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* US Exit From Somalia Slowed By UN Delays

THE United Nations has taken too long to send a military commander to Somalia, and Secretary-General Boutros Boutros-Ghali has dragged his heels on presenting his report on Somalia to the Security Council, Robert Oakley, the United States special envoy to Somalia, charged yesterday.

Mr. Oakley said most of the 19,000 US troops in Somalia under Operation Restore Hope" had finished their tasks and wanted to hand over command of the remaining 15,000 forces from 22 nations to the UN. He said the delays tended to undermine support for the UN in the US Congress and the military.

Gen. Cevik Bir of Turkey, who was appointed head of UN forces in Somalia last week and will take over command of the multinational force, has yet to arrive in Mogadishu. Mr. Boutros-Ghali, traveling in Asia, delayed his report to the Council.

Oakley said the UN has not made adequate plans to rehabilitate thousands of militiamen from Somalia's warring factions now waiting at assembly points to be integrated into civilian life.

Meanwhile, officials of Somaliland, the breakaway state in northern Somalia, said yesterday it did not want UN forces deployed in the territory it controls. Somaliland declared itself independent after Somali President Mohamed Siad Barre was overthrown in 1991. The city of Hargeisa was the capital of British Somaliland until 1960.

* Senegal Holds Ballot

Senegal held presidential elections yesterday in a close race that looks set to run to a second round. President Abdou Diouf, who has led the West African country since 1981, defended his position against seven hopefuls.

All parties said voting had been fairer than ever under electoral rules tightened since the last polls in 1988, when riots flared in Dakar after accusations of rigging by Mr. Diouf's ruling Socialist Party.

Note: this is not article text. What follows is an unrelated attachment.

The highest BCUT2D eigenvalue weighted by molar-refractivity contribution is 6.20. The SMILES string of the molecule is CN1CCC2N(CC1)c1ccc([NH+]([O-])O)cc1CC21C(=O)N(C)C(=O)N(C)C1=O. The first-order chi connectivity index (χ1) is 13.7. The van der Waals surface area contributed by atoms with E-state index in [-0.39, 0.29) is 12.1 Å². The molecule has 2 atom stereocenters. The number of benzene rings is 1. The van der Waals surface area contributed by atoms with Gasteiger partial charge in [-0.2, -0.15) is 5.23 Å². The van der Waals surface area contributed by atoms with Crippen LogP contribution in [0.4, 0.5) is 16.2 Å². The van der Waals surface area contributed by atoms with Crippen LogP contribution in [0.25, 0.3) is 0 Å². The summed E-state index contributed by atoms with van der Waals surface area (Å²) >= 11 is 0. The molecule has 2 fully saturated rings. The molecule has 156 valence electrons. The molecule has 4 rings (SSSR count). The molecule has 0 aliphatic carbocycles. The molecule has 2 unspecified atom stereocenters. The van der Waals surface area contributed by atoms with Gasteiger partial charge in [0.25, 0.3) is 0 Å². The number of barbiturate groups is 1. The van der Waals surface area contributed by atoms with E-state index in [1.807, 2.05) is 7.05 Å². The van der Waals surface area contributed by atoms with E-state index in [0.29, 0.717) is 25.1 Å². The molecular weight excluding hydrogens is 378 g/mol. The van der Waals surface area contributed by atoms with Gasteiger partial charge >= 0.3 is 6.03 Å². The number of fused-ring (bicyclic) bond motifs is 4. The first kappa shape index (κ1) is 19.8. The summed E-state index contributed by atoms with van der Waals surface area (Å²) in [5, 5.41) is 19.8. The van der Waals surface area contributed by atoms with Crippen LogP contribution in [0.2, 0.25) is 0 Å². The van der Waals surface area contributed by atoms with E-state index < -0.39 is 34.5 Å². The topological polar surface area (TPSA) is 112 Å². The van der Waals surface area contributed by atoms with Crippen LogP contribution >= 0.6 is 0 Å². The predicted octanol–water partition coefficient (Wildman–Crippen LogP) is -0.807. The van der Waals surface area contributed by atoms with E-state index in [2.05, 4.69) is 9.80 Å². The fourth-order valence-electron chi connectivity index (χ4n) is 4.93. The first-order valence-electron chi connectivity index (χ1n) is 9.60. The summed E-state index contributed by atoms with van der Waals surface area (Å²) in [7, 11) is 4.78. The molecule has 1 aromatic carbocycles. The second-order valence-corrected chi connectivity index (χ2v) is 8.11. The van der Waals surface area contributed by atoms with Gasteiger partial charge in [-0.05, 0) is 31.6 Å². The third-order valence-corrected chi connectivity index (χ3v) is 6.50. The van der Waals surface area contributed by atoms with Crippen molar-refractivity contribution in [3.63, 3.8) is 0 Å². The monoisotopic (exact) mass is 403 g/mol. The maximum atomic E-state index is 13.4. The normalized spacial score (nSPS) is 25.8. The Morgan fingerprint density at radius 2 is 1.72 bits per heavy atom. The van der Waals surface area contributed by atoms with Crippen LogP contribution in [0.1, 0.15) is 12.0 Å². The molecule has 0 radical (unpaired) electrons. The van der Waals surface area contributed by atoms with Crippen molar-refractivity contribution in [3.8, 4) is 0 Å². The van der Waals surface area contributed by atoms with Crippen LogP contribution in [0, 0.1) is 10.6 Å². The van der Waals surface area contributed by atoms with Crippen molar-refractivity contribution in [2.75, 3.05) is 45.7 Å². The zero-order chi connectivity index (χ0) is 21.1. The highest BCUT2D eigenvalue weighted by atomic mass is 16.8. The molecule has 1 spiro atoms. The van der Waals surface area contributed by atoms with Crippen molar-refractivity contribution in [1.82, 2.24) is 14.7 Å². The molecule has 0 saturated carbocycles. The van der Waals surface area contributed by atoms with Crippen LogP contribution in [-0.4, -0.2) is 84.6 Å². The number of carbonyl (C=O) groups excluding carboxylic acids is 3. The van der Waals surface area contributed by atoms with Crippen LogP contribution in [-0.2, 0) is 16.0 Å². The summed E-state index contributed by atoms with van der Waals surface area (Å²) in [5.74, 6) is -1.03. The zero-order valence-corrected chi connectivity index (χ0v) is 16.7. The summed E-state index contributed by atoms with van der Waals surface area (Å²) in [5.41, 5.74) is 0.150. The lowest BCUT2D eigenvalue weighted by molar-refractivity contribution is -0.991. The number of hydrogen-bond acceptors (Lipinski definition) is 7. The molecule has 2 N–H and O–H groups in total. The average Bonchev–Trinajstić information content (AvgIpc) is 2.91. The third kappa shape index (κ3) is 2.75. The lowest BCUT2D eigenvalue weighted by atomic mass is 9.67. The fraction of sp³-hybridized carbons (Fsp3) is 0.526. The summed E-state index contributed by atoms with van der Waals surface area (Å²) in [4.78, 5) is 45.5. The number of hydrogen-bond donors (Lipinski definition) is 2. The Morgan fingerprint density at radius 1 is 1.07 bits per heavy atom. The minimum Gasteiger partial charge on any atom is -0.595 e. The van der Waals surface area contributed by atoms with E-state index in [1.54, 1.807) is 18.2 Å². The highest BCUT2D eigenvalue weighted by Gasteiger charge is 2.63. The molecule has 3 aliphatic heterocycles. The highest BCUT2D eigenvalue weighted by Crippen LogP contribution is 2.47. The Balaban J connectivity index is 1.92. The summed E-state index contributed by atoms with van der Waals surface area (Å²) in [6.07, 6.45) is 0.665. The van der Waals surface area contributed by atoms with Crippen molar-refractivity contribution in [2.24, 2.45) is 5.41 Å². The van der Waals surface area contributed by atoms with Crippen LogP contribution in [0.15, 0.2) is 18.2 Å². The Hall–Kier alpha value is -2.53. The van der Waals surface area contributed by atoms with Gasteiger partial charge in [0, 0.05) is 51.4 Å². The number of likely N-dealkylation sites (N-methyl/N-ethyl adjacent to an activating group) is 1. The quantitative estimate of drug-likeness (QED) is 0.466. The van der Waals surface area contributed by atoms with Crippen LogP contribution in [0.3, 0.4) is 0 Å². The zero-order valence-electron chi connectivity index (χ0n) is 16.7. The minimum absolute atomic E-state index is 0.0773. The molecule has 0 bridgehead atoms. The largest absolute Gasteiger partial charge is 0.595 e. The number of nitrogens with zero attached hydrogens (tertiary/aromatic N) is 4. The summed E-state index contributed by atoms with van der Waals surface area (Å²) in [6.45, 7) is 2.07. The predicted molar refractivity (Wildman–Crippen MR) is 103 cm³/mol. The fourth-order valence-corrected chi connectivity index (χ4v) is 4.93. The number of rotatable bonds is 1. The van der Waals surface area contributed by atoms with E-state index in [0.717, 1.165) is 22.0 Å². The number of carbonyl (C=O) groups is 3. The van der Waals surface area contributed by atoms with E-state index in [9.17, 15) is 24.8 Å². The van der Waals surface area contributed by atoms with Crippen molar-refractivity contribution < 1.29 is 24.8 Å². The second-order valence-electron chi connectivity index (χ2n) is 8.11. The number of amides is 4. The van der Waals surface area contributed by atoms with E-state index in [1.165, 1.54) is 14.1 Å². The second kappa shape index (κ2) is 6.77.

Political analysts say the spread of candidates, and a new stipulation that the winner must be backed by at least a quarter of the 2.5 million registered voters, mean polling is likely to go to a second round on March 7. Security was especially tight in the southern province of Casamance, where separatist guerrillas vowed to disrupt polling.

Diouf, who is currently chairman of the Organization of African Unity, was said to be most vulnerable on the economy, one of the weakest in the world, which is strapped by low prices for its groundnut and phosphate exports.

* US Halts Aid to Togo

The US is suspending most of its aid to Togo because of a breakdown in progress toward democracy and the killing of opposition demonstrators, the US Embassy in Lome said Saturday.

Embassy officials said the US was halting aid to various development programs in the small West African country, including a major health project. They said the decision was made after troops loyal to military President Gnassingbe Eyadema killed at least 22 opposition protesters in Lome last month, and because of a stalemate in moves to multiparty rule.

Humanitarian and emergency aid, help for rural credit unions, and scholarships for Togolese students in the US will not be affected.

"The United States has always supported Togo in its efforts to evolve towards a democratic society based on free and fair elections in a climate where security is guaranteed for all Togolese," the Embassy said.France, Togo's biggest donor, also suspended civilian aid to its former colony Feb. 11 after all-party talks collapsed in the French city of Colmar. It halted military cooperation last October after troops kidnapped and beat parliamentarians. Togo's attempted transition to multiparty rule has been one of the most violent in Africa, with hundreds of people killed in the past two years.

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